Alberta Energy Regulator to launch third party probe of Kearl oilsands tailings leak
Alberta’s energy regulator says it is seeking investigators to investigate an oil sands tailings water release that has been undisclosed for nine months.
In a statement issued on Tuesday, the regulator told First Nations, government and other stakeholders about the two releases at Imperial Oil’s Karl Oil Sands mine north of Fort McMurry, Alta. It said it is looking for a “qualified impartial third party” to review whether it has been notified as such.
Imperial notified authorities of discolored water in one of its tailings ponds in May, but the region’s indigenous peoples were not informed of the ongoing investigation. Nor did the federal, Alberta, or Northwest Territories governments.
Infiltration was not reported until 9 months after an additional 5.3 million liters of tailings escaped the containment pond.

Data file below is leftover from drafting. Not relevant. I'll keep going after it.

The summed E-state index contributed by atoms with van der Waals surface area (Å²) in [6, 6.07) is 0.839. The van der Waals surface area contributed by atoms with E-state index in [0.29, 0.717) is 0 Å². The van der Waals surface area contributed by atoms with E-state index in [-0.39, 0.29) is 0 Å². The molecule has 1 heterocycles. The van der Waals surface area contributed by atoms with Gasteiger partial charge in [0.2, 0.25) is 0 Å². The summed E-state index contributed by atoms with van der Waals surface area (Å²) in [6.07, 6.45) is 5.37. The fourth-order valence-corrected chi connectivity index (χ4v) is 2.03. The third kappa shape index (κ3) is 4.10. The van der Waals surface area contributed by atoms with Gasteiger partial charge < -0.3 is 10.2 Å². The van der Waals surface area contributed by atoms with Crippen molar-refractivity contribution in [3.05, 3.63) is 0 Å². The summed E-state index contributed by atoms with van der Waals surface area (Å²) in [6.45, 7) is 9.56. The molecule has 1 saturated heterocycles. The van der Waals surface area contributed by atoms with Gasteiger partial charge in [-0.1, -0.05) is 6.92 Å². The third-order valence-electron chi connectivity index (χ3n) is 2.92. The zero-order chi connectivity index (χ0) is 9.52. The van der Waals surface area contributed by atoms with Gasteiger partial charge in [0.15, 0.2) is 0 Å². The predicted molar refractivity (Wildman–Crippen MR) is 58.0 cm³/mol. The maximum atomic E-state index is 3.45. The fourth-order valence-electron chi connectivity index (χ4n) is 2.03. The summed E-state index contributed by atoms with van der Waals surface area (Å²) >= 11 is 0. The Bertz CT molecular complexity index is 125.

“I have been in regular contact with[the regulator’s]CEO, Laurie Pushor, and he has provided both an opportunity to independently elaborate on the facts surrounding the[regulatory agency’s]response and It’s about learning and growing accordingly,” said David Goldie, chairman of the regulator, in a release.
The investigative decision was taken on March 16 and announced almost two weeks later on Tuesday.
The regulator said the investigation would look at issues around notification and the timing of notification to indigenous communities and other stakeholders. Also consider “other potential process issues”.
The report of the investigation will be made public, the regulator said. However, it did not disclose a timeline for hiring investigators or how long the work would take.
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“The board will have no further comment pending confirmation of the final findings,” the regulator said.
This will be our second official look into what happened before and after the Kearl release.
The House of Commons Committee on Environment and Sustainable Development has invited Imperial mayors and regulators to a meeting. The Commission also welcomes communications from Environment Canada, the NWT, and her First Nations of the seven regions.
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